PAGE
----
COVID-19 has had an undeniable impact on how we live — but how could the pandemic potentially change the way we approach ventilation within our healthcare facilities as we learn from the coronavirus and tackle potential airborne infection control? Mechanical Engineer at Pick Everard, Simon Atkin, discusses how the pandemic could shape ventilation systems moving forwards.
Sustainability and energy efficiency has long been high on the agenda for the construction industry as we all look to move towards Net Zero Carbon and to deliver the most environmentally sound infrastructure — but COVID-19 has introduced a new focus for many; ventilation. More importantly, how we can ensure that the systems we use within our buildings keep end users safe and prevent the spread of airborne diseases such as coronavirus?
Historically, ventilation has been related to the thermal comfort of end users, particularly in commercial settings. However, the way in which we handle air circulation within our buildings has become a key point of discussion in relation to infection control, whether that be within new builds or what options there are to retrofit older buildings to help improve the role of ventilation in bacterial control within our buildings — especially those with healthcare purposes.
Adapting to changing scientific advice
Throughout the coronavirus pandemic, building services engineers have had to pay close attention to the scientific advice on the disease to ensure that clients can be advised on their systems appropriately — whether this be a commercial office space or a medical facility.
Several months into the pandemic in the UK, the World Health Organisation (WHO) acknowledged that there was emerging evidence that the virus could be spread by tiny particles suspended in the air, and that such airborne transmission could not be ruled out in crowded, closed or poorly ventilated settings.
With many patients needing critical treatment for other conditions throughout the pandemic it is of critical importance that we adapt quickly and efficiently within healthcare facilities to ensure that patients are still able to receive potentially life-saving treatment without being put at risk of contracting coronavirus.
High-performance ventilation systems are already commonplace within the healthcare sector, with systems including negative pressure air handling and fresh air exchangers utilised effectively in hospitals — but are we likely to see these types of systems integrated into other sectors as we move out of the pandemic? It could be that hospital grade ventilation systems become the norm across all varieties of buildings as consumers become more focussed on how we ventilate spaces to prevent the spread of disease.
There is an inevitable cost implication to utilising higher performance ventilation systems as well as a potential compromise on other sustainability credentials within the build, both of which may make clients think twice about how far they are willing to go — especially given the evolving ways in which we are all using spaces as a result of social distancing.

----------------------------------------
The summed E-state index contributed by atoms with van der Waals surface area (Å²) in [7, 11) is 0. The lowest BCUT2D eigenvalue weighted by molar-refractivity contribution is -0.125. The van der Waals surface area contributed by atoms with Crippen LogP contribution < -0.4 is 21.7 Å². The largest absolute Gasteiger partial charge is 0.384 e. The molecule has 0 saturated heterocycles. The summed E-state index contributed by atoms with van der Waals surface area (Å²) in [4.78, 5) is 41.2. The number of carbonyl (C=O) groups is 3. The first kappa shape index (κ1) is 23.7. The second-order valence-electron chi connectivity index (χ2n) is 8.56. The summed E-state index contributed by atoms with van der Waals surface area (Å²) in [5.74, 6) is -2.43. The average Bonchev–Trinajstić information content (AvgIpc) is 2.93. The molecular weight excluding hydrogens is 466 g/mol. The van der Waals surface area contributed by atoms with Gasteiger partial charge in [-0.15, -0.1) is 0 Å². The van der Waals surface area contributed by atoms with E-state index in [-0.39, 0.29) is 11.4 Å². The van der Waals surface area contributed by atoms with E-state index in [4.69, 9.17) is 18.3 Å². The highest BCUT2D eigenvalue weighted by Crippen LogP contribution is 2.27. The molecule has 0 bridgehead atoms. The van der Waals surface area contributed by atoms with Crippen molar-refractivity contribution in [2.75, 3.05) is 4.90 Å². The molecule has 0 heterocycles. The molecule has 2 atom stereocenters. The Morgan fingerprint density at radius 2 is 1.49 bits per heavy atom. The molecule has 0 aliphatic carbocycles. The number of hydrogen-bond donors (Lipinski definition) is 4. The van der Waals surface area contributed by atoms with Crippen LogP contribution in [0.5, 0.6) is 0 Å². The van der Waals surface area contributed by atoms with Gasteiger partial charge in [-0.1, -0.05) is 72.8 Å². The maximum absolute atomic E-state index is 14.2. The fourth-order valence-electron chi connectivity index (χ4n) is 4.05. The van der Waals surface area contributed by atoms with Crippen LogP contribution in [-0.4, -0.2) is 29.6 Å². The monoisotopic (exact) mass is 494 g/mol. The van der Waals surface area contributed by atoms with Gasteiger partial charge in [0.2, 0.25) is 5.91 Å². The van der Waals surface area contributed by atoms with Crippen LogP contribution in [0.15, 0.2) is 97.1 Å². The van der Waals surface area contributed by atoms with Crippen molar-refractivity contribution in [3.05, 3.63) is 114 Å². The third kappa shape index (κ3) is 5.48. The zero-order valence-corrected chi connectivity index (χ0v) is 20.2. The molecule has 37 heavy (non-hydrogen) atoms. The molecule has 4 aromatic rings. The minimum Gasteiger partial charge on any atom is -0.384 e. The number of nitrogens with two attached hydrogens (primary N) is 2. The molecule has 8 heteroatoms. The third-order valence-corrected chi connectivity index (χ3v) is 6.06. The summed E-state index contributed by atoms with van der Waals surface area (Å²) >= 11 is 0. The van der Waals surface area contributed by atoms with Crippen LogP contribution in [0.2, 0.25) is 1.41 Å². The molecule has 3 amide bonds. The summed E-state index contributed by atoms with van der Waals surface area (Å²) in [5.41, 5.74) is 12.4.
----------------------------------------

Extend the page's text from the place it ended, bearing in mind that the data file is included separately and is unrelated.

We may also see changes to the maintenance and cleaning of ventilation systems. In the past, this is something that has been carried out infrequently — if at all — but as increasing focus is placed on germ control, it may be that we see pressure being applied on building owners and occupiers to illustrate these measures are being taken, possibly even via legislation and certification.
The future of ventilation
At Pick Everard, we have been keeping abreast of the latest scientific data and advice from the WHO, to make sure we provide our clients with the best possible service in what has been undoubtedly one of the toughest years for the healthcare sector. As well as the obvious pressures the coronavirus placed on services directly, there have been huge ripples of indirect pressures as well.
One hospital with whom we at Pick Everard have a working relationship has sought consultancy services on its ventilation systems due to one such indirect pressure — a forced reduction in the number of patients served.
Following the WHO acknowledgement of potential airborne transmission in enclosed spaces, the hospital had to introduce a process of leaving a minimum of one hour between patients in its consultancy rooms to avoid cross-contamination issues. This of course has a significant impact on the number of patients that can be treated each day, increasing the waiting lists for treatments and has a very real human impact on those patients waiting for treatment.
We have never seen such a focus on air circulation and ventilation, but whether or not there will be a long-term change in approach when it comes to designing systems in our buildings is not yet clear. There will undoubtedly be cost implications associated with higher grade ventilation systems, as well as considerations around performance and energy efficiencies, which will potentially require clients to find additional funding to see projects come to fruition.
As we move through the pandemic and with a vaccine potentially on the horizon, any longer-term shift towards high-performance heating, ventilation and air-conditioning systems may not be obvious as changes take their time to filter through. Without legislation it is likely that progress will be slow across the board, but there are certainly many learnings to take forward from 2020, and opportunity for forward-thinking organisations to deliver better, more hygienic, and sustainable buildings.
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